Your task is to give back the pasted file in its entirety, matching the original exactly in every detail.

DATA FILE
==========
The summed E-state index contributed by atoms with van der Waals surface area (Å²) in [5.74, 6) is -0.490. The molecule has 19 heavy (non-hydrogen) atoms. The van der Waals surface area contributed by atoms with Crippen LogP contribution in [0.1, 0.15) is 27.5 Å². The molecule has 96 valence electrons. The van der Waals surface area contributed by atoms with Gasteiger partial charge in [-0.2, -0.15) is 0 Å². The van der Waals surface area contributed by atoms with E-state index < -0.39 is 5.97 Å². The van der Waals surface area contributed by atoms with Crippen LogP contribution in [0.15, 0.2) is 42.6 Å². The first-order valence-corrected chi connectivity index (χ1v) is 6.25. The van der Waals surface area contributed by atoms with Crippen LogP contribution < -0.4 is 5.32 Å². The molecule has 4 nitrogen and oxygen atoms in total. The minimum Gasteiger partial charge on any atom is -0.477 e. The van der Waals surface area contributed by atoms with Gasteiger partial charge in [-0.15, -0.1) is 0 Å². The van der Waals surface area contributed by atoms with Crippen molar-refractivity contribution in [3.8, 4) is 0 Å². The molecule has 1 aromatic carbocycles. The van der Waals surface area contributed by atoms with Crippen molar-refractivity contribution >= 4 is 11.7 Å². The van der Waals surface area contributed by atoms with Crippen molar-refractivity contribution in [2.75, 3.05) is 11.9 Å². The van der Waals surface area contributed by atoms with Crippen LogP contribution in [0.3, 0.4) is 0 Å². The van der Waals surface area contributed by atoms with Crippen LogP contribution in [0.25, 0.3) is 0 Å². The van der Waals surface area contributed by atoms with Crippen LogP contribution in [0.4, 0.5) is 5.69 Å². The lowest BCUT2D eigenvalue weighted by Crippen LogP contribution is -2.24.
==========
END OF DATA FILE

The summed E-state index contributed by atoms with van der Waals surface area (Å²) in [5.74, 6) is -0.490. The molecule has 19 heavy (non-hydrogen) atoms. The van der Waals surface area contributed by atoms with Crippen LogP contribution in [0.1, 0.15) is 27.5 Å². The molecule has 96 valence electrons. The van der Waals surface area contributed by atoms with Gasteiger partial charge in [-0.2, -0.15) is 0 Å². The van der Waals surface area contributed by atoms with E-state index < -0.39 is 5.97 Å². The van der Waals surface area contributed by atoms with Crippen LogP contribution in [0.15, 0.2) is 42.6 Å². The first-order valence-corrected chi connectivity index (χ1v) is 6.25. The van der Waals surface area contributed by atoms with Crippen LogP contribution < -0.4 is 5.32 Å². The molecule has 4 nitrogen and oxygen atoms in total. The minimum Gasteiger partial charge on any atom is -0.477 e. The van der Waals surface area contributed by atoms with Gasteiger partial charge in [-0.15, -0.1) is 0 Å². The van der Waals surface area contributed by atoms with Crippen molar-refractivity contribution in [3.8, 4) is 0 Å². The molecule has 1 aromatic carbocycles. The van der Waals surface area contributed by atoms with Crippen molar-refractivity contribution >= 4 is 11.7 Å². The van der Waals surface area contributed by atoms with Crippen molar-refractivity contribution in [2.75, 3.05) is 11.9 Å². The van der Waals surface area contributed by atoms with Crippen LogP contribution in [0.3, 0.4) is 0 Å². The van der Waals surface area contributed by atoms with Crippen LogP contribution in [0.25, 0.3) is 0 Å². The van der Waals surface area contributed by atoms with Crippen LogP contribution in [0.4, 0.5) is 5.69 Å². The lowest BCUT2D eigenvalue weighted by Crippen LogP contribution is -2.24.